We find out that Ann is also an agent working undercover to help root out whatever dastardly business lover boy is involved in when he turns up at Ann’s hotel room just as she’s meeting with one of her fellow agents and the new guy shoots lover boy dead in self-defence but he’s wounded and jumps out of the window just as Stony is about to return a small pistol Ann dropped after he rescued her and at the sound of the shots he bursts into the room and lets a bullet fly at the other agent but Ann knocks his arm down so that he doesn’t kill her secret agent friend then all of a sudden practically half the hotel turns up in Ann’s room and she lies and says Stony is a thief and a killer what with Paul lying dead on the floor and before you know it we’re in the land of “JWs done gone get hisself framed” again or, as the weird guy with the dummy says to Stony, “You git yourself in the doggonest jams”.

Considering the main premise of the film revolves around a chemical weapon that could possibly kill millions of people it’s all rather farcical if truth be told, but when you’re watching a guy operating a dummy that he converses with while there’s no one else around then any attempt at seriousness kind of goes straight out the window.

Whilst on the run Stony finds the mysterious Ann in a cabin tending her wounded fellow agent who also, as she mentioned earlier on in order to throw people off the trail, happens to be her intended.

Either way, it’s a short engagement as the poor guy expires, but not before spilling the beans on the who, what and why of how the Monium is going to be smuggled out of the country.

Now that Stony is wanted dead or alive they take the corpse to the local sheriff’s office, JW in disguise as what can only be described as an outlaw hick with an intimidating five o’clock shadow, and convince everyone the dead guy is Stony himself, leaving the real Stony and secret agent Ann free to track down the bad guys.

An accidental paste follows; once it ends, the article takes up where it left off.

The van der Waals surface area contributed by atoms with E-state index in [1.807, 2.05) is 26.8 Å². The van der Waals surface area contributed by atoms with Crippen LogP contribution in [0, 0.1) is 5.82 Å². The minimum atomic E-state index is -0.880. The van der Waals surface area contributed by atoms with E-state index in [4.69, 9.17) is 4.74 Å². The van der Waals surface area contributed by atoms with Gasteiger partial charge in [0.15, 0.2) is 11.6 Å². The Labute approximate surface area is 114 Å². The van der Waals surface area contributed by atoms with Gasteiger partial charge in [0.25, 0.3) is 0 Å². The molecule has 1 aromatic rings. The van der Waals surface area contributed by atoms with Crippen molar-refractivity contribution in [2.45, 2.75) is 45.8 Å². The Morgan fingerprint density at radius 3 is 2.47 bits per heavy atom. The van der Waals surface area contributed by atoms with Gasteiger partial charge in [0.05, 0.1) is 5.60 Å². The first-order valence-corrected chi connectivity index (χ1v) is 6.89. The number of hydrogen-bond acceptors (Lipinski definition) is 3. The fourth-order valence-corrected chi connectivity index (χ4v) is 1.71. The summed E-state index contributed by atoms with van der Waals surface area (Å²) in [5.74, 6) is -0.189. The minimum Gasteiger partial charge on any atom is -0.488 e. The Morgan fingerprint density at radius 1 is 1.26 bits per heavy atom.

Stony eventually reunites with the other two Mesquiteers after which a ten-minute wagon chase sequence then ensues, thankfully with the dummy nowhere in sight, with some fairly spectacular stunts well worth waiting for.

Naturally, the villains are defeated, which they probably deserve after one of them actually says “Get back to your wagons men, and we’ll circle the pass”.

The cavalry come to the rescue in the nick of time and there’s a little bit of a surprise at the end when Stony doesn’t actually get the girl.

As Walter “Stumpy” Brennan might say of this film – “It’s a good’un”. Apart from that weird dummy.

Have you seen Pals of the Saddle? Let us know what you think in the comments.

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Steve is a film scholar of note, gaining both an MA in film studies and a Ph.D. for his thesis on the silent films of John Ford. Steve, a scriptwriter and published novelist, provides much of the content you see here and is a dedicated aficionado and longtime fan of John Wayne, John Ford and Western films in general.

2 thoughts on “John Wayne Movie Western Review – Pals Of The Saddle 1938”

    • Linda, according to Fred Landesman’s indispensable ‘John Wayne Filmography’, the outdoor location sequences for ‘Pals of the Saddle’ were shot ‘at Corriganville in Simi Valley and Red Rock Canyon in the Antelope Valley’.

      Hope that helps